Patients with uremia are subject to greatly increased cardiovascular risk that cannot be completely explained by traditional cardiovascular risk factors. An increase in oxidative stress and inflammation has been proposed as contributory nontraditional uremic cardiovascular risk factors. Oxidative stress reflects the balance between oxidant generation and antioxidant defense mechanisms. Reduction/oxidation (redox) reactions may result in a stochastic process leading to oxidation of neighboring macromolecules. However, in many instances the reactive oxygen species target particular amino acid residues or lipid moieties. This provides a mechanism by which increased oxidative stress and/or alteration of antioxidant mechanisms can alter cell signaling. In individuals with advanced chronic kidney disease, the redox balance is not in equilibrium and is tipped toward oxidation resulting in the dysregulation of cellular process with subsequent vascular and tissue injury. In this review, the major oxidant and antioxidant pathways and the biomarkers to assess redox status in uremia are discussed, as well as the data linking the pathogenesis of oxidative stress, inflammation, cardiovascular events, and the progressive loss of kidney function in chronic kidney disease.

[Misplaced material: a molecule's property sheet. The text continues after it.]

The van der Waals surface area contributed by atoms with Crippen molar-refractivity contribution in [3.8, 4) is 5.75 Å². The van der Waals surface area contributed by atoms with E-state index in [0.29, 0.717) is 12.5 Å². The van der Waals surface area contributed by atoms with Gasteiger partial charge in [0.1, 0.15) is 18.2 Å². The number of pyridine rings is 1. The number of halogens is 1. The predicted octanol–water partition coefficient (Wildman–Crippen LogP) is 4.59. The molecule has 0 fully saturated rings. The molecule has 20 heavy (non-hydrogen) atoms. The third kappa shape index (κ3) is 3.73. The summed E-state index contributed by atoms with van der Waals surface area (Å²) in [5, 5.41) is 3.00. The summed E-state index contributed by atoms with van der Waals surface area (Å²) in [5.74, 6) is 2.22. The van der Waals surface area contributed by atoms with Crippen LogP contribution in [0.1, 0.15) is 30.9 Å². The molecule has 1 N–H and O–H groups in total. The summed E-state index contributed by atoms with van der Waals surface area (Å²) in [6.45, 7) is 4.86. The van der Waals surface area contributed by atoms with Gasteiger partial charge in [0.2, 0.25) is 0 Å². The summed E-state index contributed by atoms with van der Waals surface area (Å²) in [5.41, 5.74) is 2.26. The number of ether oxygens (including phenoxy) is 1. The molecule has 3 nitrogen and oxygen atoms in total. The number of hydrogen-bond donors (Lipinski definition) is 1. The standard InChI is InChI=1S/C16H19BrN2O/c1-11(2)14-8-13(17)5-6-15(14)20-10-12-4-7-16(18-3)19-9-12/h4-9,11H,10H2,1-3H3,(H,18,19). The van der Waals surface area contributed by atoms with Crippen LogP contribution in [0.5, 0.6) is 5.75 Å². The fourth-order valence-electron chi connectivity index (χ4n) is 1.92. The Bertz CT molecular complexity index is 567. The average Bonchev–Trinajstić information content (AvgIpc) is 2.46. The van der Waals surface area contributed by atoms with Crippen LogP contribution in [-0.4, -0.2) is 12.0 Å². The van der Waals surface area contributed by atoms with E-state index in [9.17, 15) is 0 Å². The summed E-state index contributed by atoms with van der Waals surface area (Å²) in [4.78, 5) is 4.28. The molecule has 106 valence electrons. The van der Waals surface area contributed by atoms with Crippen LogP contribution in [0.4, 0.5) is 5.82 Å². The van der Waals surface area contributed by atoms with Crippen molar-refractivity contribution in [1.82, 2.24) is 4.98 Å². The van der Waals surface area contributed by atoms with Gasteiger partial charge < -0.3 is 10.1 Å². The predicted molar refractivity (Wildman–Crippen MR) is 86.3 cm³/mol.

Author and article information

                Oxid Med Cell Longev
                Oxid Med Cell Longev
                Oxidative Medicine and Cellular Longevity
                27 December 2017
                : 2017
                1Division of Nephrology and Hypertension, 1st Department of Internal Medicine, AHEPA Hospital, School of Medicine, Aristotle University of Thessaloniki, Thessaloniki, Greece
                2Clinic of Nephrology and Hypertension, Diabetes and Endocrinology, Otto-von-Guericke University Magdeburg, Magdeburg, Germany
                Author notes

                Academic Editor: Janusz Gebicki

                Copyright © 2017 Vassilios Liakopoulos et al.

                This is an open access article distributed under the Creative Commons Attribution License, which permits unrestricted use, distribution, and reproduction in any medium, provided the original work is properly cited.

                Funded by: Collaborative Research Centres (CRC)
                Funded by: Deutsche Forschungsgemeinschaft
                Award ID: Me1365/9-1
                Award ID: Me1365/7-2
                Review Article

                Molecular medicine